Theatre review: Teeth and Tonic, Melbourne Fringe

Friends unite in smashing the patriarchy.

The backwardness of our legal system, all but granting immunity to the privileged, is the crux of Teeth and Tonic, a feminist and comic play about a cluster of Melbourne Millennials. 

The action mainly transpires in the lounge room of Frankie (Megan Scolyer-Gray) and Bec (Isabella Patane), roommates whose zippy back-and-forth, embedded with relatable quips and references, is a highlight of the show. The décor makes an ethos clear: sex-positive art, vases shaped like voluptuous bodies, a stack of contemporary books, the word F**K spelled out in quaint wooden letters on the wall. In the first scene, Frankie is cosy on the couch in cannabis-patterned socks, while Bec bobs on the footstool, troubled by the callousness of her boyfriend, Matt (River Stevens). 

Matt, who we soon see skulking around in trendy black clothing, is an unequivocal villain. After Bec musters enough nerve to break up with him, he threatens and stalks her, culminating in a frightening attempt to choke her in her own home. In the nick of time, Frankie charges out and conks Matt on the head with a frying pan, knocking him down. Thereon, the play toggles between farcical humour, emotional reckonings, and a mix of panic and relief over possibly having killed a powerful man. 

Teeth and Tonic features two non-binary characters: Liam (Michael Sakinofsky), sweet and squawky, and shy about their crush on Frankie; and a perkier friend referred to as Orange Juice Person (Bugs Baschera), after a bad acid trip that has left them sporadically transfixed by orange juice. The duo are eventually swept up in the dilemma at Frankie and Bec’s place. It’s a shame that the majority of Liam and Frankie’s moments together feel hasty, as their dynamic seems rich with potential comedy and cuteness.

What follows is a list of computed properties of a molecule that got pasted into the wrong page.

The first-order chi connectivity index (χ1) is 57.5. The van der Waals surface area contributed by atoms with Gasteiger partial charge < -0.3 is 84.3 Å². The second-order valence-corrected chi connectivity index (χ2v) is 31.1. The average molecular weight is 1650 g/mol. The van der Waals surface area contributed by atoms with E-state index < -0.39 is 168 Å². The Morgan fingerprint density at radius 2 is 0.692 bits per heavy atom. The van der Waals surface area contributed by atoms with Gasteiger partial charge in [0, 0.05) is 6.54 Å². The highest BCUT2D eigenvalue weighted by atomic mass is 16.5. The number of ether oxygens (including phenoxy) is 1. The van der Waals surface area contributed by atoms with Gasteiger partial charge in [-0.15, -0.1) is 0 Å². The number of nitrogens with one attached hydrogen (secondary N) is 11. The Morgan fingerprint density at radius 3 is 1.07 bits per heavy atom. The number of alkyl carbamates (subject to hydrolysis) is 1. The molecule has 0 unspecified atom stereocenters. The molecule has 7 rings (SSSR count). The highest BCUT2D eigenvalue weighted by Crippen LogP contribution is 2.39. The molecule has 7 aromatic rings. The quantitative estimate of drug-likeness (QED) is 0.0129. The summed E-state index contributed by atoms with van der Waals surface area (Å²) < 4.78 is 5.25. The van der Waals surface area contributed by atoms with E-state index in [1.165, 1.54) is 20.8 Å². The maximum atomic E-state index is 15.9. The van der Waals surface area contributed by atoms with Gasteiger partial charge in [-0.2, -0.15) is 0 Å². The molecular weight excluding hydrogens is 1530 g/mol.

I revel in the staunchness and remorselessness of Teeth and Tonic’s message, but feel a little cheated when it is delivered as an artless PSA. For example, the line ‘F**k the patriarchy’, which caps off the show, has been readily available on social media for years, and perhaps shouldn’t be pronounced as if it is inherently profound today.

Given the fourth-wall-break of the final scene and the overt nature of the play’s ‘politicalness’, I wish our attention could be directed toward Teeth and Tonic’s virtual program, which includes a list of services to consult for any of the issues portrayed.

Read: Film review: Richard Mosse: Broken Spectre

Across the board, the acting is excellent. Scolyer-Gray is a hoot; Patane manages to bridge heart-wrenching fear with light-hearted frustration; Stevens commits to psychopathy; Sakinofsky and Baschera squabble and offer moral support with ease. For anyone craving an audacious response to odious behaviour, Teeth and Tonic is the thing to see. 

Teeth and Tonic
Written and Performed by: Megan Scolyer-Gray
Director: Maya Britbart Ellazam

Tickets: $23-$35

Teeth and Tonic will be performing until 22 October 2022 as part of the Melbourne Fringe Festival

Olivia Arcaro is a freelance writer and English tutor based in Naarm/Melbourne. A student of RMIT University’s Bachelor of Creative Writing, she is at work on a collection of essays and a coming-of-age novel. You can contact her at, or on Instagram: @oliviaarcaro.